line?

    D. Important point: at their respective tangency points, what rate are these individuals indifferent to

    exchanging time 0 and time 1 dollars?

    E. What is the amount of lending / borrowing at time 0 for these two individuals?

    F. How is consumption at time 1 affected by the decision to borrow or lend at time 0?

    G. In sum, how does the existence of capital markets (i.e., the ability to borrow / lend at some positive

    interest rate r) benefit individuals? Is anyone worse off with the introduction of capital markets? Is

    everyone better off?

    Case 4: Individual (100% owner of a firm) endowed with y, y, with productive investment opportunities, but 01

    no capital markets. The curved line is called the “production possibility frontier” or “investment opportunity schedule. Let’s assume that projects are infinitely divisible and independent, ordered from best (highest return) to worst (lowest return), resulting in smooth curved line. The initial endowment is the lower right point of the curve. Movement up and to the left is investment in the firm’s projects. How is this case different (the same as) case 3?

    A. How do the different owners time preferences affect the investment decisions of their two firms?

    B. What is the marginal rate of production at the owners’ preferred locations? What do we call the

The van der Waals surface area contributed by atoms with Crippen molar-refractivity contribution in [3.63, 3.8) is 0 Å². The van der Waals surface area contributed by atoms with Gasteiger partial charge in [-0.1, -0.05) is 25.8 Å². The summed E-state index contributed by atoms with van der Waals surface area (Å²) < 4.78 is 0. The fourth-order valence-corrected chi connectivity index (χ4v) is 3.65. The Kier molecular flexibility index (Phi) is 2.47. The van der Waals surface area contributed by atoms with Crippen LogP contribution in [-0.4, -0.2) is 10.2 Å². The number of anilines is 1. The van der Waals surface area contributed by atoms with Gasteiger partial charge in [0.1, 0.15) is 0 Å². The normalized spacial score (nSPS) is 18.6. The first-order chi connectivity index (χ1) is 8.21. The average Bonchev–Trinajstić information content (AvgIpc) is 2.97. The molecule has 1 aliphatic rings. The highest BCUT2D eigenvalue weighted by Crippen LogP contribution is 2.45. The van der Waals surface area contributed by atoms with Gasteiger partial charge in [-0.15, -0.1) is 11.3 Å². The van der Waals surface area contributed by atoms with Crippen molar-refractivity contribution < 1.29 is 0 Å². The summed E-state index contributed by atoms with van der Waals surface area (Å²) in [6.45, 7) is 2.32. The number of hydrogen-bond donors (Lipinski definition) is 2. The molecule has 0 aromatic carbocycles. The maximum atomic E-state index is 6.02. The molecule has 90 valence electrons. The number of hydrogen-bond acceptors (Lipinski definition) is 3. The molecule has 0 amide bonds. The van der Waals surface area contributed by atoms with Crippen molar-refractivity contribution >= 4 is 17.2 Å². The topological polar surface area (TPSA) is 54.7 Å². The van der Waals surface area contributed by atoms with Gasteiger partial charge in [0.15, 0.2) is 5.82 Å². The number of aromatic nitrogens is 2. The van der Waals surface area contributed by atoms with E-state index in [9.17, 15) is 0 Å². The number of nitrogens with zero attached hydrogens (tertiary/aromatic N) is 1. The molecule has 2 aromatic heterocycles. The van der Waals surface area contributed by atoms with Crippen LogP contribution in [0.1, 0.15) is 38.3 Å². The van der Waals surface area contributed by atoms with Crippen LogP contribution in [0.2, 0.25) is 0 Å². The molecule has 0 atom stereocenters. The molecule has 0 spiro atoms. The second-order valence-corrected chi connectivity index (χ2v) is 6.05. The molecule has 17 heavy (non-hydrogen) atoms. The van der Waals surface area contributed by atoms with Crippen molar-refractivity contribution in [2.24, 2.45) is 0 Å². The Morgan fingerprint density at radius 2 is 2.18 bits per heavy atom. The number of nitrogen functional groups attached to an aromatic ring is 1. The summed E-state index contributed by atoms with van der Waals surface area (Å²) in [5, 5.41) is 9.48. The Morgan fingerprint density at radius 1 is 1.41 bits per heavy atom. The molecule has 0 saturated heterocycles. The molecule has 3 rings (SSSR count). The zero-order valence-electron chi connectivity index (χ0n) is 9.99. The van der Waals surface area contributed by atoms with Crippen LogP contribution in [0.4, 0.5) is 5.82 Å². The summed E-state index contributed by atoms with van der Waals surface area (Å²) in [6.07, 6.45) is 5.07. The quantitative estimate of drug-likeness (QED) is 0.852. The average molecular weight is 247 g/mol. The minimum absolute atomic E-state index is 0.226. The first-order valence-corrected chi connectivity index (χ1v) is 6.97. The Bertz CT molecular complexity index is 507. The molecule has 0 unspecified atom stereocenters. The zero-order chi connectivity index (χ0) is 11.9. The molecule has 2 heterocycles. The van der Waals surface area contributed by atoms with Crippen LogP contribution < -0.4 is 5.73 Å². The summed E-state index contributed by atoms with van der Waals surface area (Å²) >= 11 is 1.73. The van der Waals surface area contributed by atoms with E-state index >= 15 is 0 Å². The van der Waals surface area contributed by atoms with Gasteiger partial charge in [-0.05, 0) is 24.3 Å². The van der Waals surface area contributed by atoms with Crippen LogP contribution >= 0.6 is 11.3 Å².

marginal rate of production in an undergraduate finance class?

    C. At their respective tangency points, what rate are these individuals indifferent to exchanging time 0

    and time 1 dollars?

    Case 5: Individual (100% owner of a firm) endowed y, y, with productive investment opportunities, and 01

    capital markets.

    A. How much better off is the consumer in case 5 than in case 4?

    B. Examine the graph. Be able to point out:

    Initial endowment (y, y) 01

    Dividend payments by the firm (P, P) 01

    3

    Investment by the firm

    Rate of return on the last “dollar” invested

    PV and FV of consumer’s wealth at initial endowment

    PV and FV of dividend payments

    NPV of investment

    Preferred location by consumer on the capital market line (and PV and FV of this preferred location)

    Amount of borrowing or lending at time 0 (difference between C and P) and associated adjustment to 00

    time 1 consumption (difference between C and P) 11

    Some val